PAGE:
By Jim Gilles
Los Angeles, CA (The Hollywood Times) 8/5/21 – Opening at theatres on Friday, August 6 is the documentary Alvin Ailey (Neon, 2021), directed by Jamila Wignot. Alvin Ailey was a trailblazing pioneer who found salvation through dance. Alvin Ailey traces the life and dance career of this brilliant and enigmatic man whose search for the truth in movement resulted in enduring choreography that centers on the Black American experience with grace, strength, and unparalleled beauty. Told through Ailey’s own words and featuring evocative archival footage and interviews with those who intimately knew him, the documentary is a very traditionally made biography of a very non-traditional artist. Although the movie can at times be slow-paced and dry, it does attempt to understand the legendary choreographer as much as possible. How do you tell the story of a man who, by all accounts, hid so much of himself from the public and even some of his closest friends and colleagues? Even Ailey’s death from AIDS in 1989 was largely hidden because he was so protective of his private life.
Although private by nature and likely shaped by the homophobia of the time, Alvin Ailey found a way to express himself through dance. He was born in Texas and his mother picked cotton in the fields. They later moved to Los Angeles where he first encountered the dancing of Katherine McDonald, a black woman who had made it in the world of dance. It was Carmen de Lavallade, a dancer or choreographer, who plucked young Alvin out of a gymnastics class and pushed him into becoming a dancer. He moved to New York City, where he mastered ballet and was often the only Black man choreographing dance in the largely white dance world. Drawing on his experiences of growing up in the rural South where the church was all-important, he created in 1958, his best-known work “Revelations” at the age of 28. His childhood memories also provided the inspiration for “Blues Suite.”
The documentary traces the many successes of Alvin Ailey’s career as a choreographer and the formation and evolution of his Alvin Ailey American Dance Company, which is now 60 years old. The focus is on Ailey’s resilience, his sources of inspiration that lead him to create classic and challenging works alike, and his struggles with mental health under the pressures to succeed. Interspersed between Ailey’s biographical narrative, is a series of previews from a then-work-in-progress (directed by Rennie Harris), a tribute from the Ailey dance company to the man and his work. The person with the most insight into Alvin Ailey in the film is Judith Jamison, who was a dancer in the company from 1965 to 1980 and eventually took over the company after Ailey’s death in 1989. As she explains, “We all loved Alvin, but we were not around Alvin during the day. There was something wrong with him. He needed a person he could talk to. He would have relationships intermittently, but no one-on-one relationships. Except with his mother.” To Alvin, his mother was everything and seems to be the most beautiful woman in the world, a kind of Lena Horne. One of his former dancers explains that the theme of Ailey’s dances was always: “Stand in your own being, no matter what. No matter what others may think of you, through your movement, you say: I AM.”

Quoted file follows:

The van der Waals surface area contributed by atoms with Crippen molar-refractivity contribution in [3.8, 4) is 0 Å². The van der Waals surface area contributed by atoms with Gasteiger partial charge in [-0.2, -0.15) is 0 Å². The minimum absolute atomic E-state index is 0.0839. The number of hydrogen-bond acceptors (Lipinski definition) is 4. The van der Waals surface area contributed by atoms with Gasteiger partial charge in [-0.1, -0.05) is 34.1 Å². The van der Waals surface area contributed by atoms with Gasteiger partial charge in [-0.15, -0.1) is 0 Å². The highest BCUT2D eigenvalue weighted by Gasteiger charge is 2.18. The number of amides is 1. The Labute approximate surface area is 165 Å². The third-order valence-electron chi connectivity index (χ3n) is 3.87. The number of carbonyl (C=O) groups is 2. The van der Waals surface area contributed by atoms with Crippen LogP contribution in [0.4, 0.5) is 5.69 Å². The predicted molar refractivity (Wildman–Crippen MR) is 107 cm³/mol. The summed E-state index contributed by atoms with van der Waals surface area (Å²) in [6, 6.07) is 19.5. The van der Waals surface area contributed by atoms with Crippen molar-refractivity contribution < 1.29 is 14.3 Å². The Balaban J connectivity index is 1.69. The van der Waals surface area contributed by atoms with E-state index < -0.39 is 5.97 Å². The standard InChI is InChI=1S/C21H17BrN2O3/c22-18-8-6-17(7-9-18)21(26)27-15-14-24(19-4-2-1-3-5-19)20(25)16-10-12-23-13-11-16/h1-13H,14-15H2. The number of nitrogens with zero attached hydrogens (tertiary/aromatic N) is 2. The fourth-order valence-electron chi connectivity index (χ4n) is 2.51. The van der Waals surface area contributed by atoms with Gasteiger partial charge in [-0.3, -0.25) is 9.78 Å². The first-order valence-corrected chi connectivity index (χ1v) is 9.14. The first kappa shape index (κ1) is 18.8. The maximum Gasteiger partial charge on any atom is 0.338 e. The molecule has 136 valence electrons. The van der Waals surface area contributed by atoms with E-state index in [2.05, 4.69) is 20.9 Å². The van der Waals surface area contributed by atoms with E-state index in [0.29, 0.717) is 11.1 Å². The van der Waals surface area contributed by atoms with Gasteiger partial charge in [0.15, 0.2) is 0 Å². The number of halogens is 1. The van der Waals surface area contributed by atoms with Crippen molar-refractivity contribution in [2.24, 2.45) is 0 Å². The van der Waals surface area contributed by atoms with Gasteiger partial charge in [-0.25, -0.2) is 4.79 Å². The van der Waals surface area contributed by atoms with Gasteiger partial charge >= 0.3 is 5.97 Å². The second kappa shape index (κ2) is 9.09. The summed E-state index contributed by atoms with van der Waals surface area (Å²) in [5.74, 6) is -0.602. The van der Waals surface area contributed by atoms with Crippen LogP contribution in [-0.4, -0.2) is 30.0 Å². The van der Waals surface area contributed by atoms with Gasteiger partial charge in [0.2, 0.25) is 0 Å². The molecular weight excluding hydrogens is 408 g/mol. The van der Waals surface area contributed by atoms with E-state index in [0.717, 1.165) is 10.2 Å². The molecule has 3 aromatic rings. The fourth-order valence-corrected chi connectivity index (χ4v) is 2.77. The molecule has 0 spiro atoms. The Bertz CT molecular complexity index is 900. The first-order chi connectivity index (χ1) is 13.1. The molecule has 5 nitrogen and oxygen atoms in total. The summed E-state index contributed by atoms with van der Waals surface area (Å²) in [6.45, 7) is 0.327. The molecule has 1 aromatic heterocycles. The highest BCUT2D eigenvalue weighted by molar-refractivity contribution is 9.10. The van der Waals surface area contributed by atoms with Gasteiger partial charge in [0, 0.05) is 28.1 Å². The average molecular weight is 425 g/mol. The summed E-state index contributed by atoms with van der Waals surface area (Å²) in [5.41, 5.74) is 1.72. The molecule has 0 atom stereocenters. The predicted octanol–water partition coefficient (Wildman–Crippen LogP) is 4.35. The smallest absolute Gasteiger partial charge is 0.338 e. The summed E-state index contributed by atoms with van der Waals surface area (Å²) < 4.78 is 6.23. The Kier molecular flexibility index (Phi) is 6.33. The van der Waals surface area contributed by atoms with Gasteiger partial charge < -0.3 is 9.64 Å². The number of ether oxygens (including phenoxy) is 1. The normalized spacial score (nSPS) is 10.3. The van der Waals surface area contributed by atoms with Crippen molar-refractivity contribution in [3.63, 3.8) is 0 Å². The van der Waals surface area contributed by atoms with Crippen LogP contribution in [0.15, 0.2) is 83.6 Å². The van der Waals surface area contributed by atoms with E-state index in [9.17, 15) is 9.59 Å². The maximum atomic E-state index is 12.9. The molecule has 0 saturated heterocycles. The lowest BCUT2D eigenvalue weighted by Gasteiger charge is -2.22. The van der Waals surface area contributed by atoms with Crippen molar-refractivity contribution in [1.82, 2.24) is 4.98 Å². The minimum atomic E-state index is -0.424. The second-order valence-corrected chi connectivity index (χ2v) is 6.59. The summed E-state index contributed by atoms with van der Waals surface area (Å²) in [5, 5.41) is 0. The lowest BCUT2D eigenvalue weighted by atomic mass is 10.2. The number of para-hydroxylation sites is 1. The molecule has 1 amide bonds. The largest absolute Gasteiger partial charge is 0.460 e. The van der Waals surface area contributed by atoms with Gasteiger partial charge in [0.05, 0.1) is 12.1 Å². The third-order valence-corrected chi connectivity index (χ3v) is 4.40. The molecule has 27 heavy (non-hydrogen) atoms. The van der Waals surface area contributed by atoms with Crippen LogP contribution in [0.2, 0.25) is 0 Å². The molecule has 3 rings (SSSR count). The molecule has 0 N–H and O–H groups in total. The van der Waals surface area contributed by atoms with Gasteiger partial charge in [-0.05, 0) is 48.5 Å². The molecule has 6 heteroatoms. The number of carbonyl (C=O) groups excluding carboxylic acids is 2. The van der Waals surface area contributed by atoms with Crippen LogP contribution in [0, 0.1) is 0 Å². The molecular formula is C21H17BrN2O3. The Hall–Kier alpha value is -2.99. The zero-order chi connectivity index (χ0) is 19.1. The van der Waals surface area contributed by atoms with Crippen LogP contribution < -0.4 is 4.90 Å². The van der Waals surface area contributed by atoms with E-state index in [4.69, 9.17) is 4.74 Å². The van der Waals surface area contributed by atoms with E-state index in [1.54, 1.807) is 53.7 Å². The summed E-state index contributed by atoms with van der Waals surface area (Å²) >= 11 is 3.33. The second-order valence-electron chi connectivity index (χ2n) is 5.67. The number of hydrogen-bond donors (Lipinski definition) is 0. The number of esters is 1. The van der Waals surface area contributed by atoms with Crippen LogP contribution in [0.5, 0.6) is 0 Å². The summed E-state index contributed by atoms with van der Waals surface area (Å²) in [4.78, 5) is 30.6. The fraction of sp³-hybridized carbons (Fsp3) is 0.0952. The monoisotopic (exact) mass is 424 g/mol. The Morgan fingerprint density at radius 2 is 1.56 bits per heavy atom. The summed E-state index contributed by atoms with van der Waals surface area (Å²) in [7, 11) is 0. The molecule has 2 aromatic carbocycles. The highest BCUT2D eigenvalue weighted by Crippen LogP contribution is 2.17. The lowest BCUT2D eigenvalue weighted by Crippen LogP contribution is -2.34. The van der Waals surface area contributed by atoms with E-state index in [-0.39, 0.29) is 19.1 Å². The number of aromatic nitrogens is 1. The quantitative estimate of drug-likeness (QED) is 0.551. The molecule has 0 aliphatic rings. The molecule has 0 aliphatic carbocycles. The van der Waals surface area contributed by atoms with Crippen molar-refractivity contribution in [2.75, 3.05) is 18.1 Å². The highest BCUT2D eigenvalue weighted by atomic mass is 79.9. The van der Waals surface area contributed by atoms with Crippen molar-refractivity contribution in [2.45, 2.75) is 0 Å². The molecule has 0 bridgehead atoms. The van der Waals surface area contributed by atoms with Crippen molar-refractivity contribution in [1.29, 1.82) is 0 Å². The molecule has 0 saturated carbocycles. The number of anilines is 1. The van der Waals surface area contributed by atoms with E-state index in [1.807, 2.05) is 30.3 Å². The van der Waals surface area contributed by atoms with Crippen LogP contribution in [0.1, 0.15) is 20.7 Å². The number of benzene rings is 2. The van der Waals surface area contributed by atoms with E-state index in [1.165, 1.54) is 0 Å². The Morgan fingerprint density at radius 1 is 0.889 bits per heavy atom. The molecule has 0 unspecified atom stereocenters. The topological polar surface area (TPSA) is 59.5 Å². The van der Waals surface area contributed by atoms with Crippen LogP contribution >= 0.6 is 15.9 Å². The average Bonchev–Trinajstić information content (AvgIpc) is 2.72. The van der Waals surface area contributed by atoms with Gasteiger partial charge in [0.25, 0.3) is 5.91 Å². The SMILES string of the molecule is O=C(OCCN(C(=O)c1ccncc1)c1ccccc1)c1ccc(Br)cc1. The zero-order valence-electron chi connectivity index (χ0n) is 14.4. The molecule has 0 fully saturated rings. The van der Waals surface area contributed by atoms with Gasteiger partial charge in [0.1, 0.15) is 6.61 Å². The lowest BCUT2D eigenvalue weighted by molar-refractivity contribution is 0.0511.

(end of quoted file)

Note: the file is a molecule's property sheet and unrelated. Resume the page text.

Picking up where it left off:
While on tour in Luxembourg with the dance company, Ailey learned of the death of his friend and dancer Joyce Tristet at age 48. This was very hard on him and he began to think about his own mortality. About that time, he met in Paris a very handsome young dancer named Abdullah, who he thought was his real love, and brought him back to New York City to live with him. Abdullah was always being chased by other men and one day just disappeared. In a state of depression, Ailey suffered from mental illness and ended up in a mental institution for a while.
When he was released, he ran into the young gay choreographers and dancers, Arnie Zane and Bill T. Jones. Ailey was impressed with their work and that is what brought him back into the dance world. A cover of Dance Magazine that year featured the three men on its cover. And Ailey choreographed “Resurrection.” However, this was 1988 and Alvin Ailey was looking thinner and became withdrawn. He had contracted AIDS and by December 1, 1989, he was dead. As Bill T. Jones explains, “Black men and women on stage are exemplars, as survivors of racism and slavery, beautiful and strong and seem that they will live forever. Do they have sex? Do they have sex that could kill them? And what about Mr. Ailey himself?” Alvin Ailey was never part of any gay community. He remained an outsider and in denial to the end. As Judith Jamison puts it: “Alvin breathed in and never breathed out. The company was his breath out.”